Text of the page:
Our study provides several novel findings. To the best of our knowledge, these are the first data on biomarkers of tobacco exposure in a regional population of AN people. Furthermore, we provide novel data on tobacco toxicant exposure in users of the regional smokeless tobacco product iqmik, as well as dual cigarette and smokeless tobacco users.
Our measurements of nicotine and TSNAs in the tobacco products confirm prior research that nicotine concentrations are higher in general in cigarette tobacco than in smokeless tobacco (18
). Of note is that nicotine concentrations in iqmik and commercial smokeless tobacco were similar. However, because of the addition of ash that is quite alkaline, the pH is much higher in iqmik (average, 10.9) than in commercial smokeless tobacco (5.4–8.6; refs. 2
). As reported previously, the levels of NNK and other TSNAs are higher in commercial smokeless tobacco than in cigarette tobacco (18
). In contrast to commercial smokeless tobacco, TSNA levels are much lower in iqmik. Presumably, this is because iqmik is made from dried tobacco leaves that are fire cured and not fermented, resulting in less generation of NNK from nicotine. Our observation agrees with data in the IARC monograph where chewing tobacco (leaf or twist used for iqmik) has substantially lower NNN and NNK levels than the commercial moist snuff varieties sold in the United States (18
). The lower levels of NNK in iqmik might also be due to decomposition under the alkaline conditions (pH 10.9), via base-induced condensations involving the relatively acidic methylene protons adjacent to the carbonyl group of NNK.
We provide several novel observations related to nicotine exposure of AN smokers and tobacco users. First, the average plasma cotinine level of 170 ng/mL in AN smokers is only slightly lower than the 200 ng/mL average for U.S. smokers in a representative population sample (20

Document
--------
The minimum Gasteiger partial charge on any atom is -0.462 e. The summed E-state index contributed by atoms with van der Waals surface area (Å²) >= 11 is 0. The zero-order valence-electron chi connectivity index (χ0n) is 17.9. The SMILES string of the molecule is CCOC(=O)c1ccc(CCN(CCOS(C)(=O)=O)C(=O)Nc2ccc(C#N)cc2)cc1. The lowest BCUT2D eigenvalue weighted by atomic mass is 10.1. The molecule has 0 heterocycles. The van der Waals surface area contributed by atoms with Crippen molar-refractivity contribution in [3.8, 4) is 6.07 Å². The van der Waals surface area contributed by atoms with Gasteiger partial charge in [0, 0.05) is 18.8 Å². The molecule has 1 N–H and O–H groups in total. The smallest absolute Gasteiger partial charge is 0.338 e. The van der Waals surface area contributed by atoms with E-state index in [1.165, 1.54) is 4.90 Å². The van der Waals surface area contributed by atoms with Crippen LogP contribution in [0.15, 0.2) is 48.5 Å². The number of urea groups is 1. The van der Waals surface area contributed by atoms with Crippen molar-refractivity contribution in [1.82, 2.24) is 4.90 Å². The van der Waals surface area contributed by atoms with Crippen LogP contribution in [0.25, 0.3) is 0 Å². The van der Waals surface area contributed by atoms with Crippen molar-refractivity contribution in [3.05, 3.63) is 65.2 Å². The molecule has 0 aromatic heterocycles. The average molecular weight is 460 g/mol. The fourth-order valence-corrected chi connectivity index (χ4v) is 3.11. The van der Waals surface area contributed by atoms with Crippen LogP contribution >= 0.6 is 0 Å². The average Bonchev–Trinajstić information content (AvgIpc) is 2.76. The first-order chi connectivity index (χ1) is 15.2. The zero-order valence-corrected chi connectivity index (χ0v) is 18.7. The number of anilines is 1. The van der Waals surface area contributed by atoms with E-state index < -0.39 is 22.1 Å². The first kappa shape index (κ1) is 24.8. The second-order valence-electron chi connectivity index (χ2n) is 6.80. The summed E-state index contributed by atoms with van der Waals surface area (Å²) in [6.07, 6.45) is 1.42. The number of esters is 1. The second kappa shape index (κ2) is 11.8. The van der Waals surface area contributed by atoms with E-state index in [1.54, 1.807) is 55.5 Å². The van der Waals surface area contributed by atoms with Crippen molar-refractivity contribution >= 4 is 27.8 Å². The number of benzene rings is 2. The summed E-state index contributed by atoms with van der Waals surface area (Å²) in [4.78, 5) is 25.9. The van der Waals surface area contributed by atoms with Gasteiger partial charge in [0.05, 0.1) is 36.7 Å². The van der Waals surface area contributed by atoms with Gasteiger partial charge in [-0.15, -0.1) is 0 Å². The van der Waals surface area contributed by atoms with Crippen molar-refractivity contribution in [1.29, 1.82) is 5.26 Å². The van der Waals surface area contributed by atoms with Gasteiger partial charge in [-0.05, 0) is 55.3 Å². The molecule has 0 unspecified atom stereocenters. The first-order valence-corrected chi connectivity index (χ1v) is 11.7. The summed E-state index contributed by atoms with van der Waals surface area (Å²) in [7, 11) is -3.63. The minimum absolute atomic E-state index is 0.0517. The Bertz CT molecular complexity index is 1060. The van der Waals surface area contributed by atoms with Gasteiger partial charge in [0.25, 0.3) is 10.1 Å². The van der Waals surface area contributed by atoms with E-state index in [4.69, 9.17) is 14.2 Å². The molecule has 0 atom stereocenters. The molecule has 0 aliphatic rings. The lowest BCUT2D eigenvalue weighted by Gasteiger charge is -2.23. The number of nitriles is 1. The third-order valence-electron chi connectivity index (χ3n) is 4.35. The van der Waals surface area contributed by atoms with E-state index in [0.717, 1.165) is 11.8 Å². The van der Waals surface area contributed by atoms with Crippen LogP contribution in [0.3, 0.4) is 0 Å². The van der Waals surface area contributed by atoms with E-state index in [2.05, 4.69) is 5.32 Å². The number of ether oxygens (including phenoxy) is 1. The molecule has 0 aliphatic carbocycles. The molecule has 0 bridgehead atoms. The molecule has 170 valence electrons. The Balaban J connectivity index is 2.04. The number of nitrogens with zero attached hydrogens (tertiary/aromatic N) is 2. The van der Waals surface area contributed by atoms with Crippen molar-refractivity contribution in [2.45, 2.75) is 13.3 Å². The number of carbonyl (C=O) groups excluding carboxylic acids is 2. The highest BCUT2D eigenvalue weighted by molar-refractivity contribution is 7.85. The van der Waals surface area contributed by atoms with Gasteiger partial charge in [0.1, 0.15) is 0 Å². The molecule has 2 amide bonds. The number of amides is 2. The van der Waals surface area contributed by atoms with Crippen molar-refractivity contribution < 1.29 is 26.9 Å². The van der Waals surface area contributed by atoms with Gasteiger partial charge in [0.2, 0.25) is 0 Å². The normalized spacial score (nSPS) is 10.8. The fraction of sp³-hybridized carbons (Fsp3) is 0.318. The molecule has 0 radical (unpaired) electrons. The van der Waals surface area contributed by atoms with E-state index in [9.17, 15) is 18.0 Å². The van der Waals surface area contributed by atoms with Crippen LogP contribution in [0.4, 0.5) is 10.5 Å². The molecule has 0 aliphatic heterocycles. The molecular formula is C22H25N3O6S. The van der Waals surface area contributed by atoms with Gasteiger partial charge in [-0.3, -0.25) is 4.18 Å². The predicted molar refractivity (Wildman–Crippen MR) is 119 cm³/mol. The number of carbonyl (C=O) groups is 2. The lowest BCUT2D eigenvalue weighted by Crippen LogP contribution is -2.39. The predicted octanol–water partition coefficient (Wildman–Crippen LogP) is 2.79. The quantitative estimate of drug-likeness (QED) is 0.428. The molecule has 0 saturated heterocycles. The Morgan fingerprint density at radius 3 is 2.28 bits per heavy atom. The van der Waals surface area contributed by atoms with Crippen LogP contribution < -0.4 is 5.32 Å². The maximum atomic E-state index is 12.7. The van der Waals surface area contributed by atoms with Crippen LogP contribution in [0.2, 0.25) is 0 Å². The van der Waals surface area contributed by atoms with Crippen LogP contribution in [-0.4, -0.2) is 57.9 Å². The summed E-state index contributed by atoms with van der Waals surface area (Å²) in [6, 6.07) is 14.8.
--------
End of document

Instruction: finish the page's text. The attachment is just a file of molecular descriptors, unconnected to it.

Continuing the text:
). However, the average number of cigarettes consumed by U.S. smokers overall is about 15 cigarettes per day, whereas the average in our AN population was 7.8 cigarettes per day. Thus the AN smokers who participated were on average taking in much more nicotine (and presumably other tobacco smoke toxicants) per cigarette than the average U.S. smoker. Similar observations have been made comparing other groups of light smokers (20
). Nicotine intake from commercial smokeless tobacco was on average similar to that of cigarette smokers, which has been observed in other U.S. and European populations (23
Nicotine intake from iqmik was strikingly higher than that from commercial smokeless tobacco. Because the nicotine content of iqmik, the number of dips used per day and duration of use was similar to commercial smokeless tobacco products, the greater systemic dose is most likely due to greater oropharyngeal absorption of nicotine from the iqmik product related to the addition of alkaline ash. Nicotine is a weak base, and in an alkaline environment more nicotine is in the free or unionized state than in the ionized state. Alkaline iqmik (pH 10.9) results in 99.9% unionized nicotine, which is expected to be absorbed more rapidly through the buccal mucosa than in nicotine from commercial smokeless tobacco which has a pH of 5.4 to 8.6 (2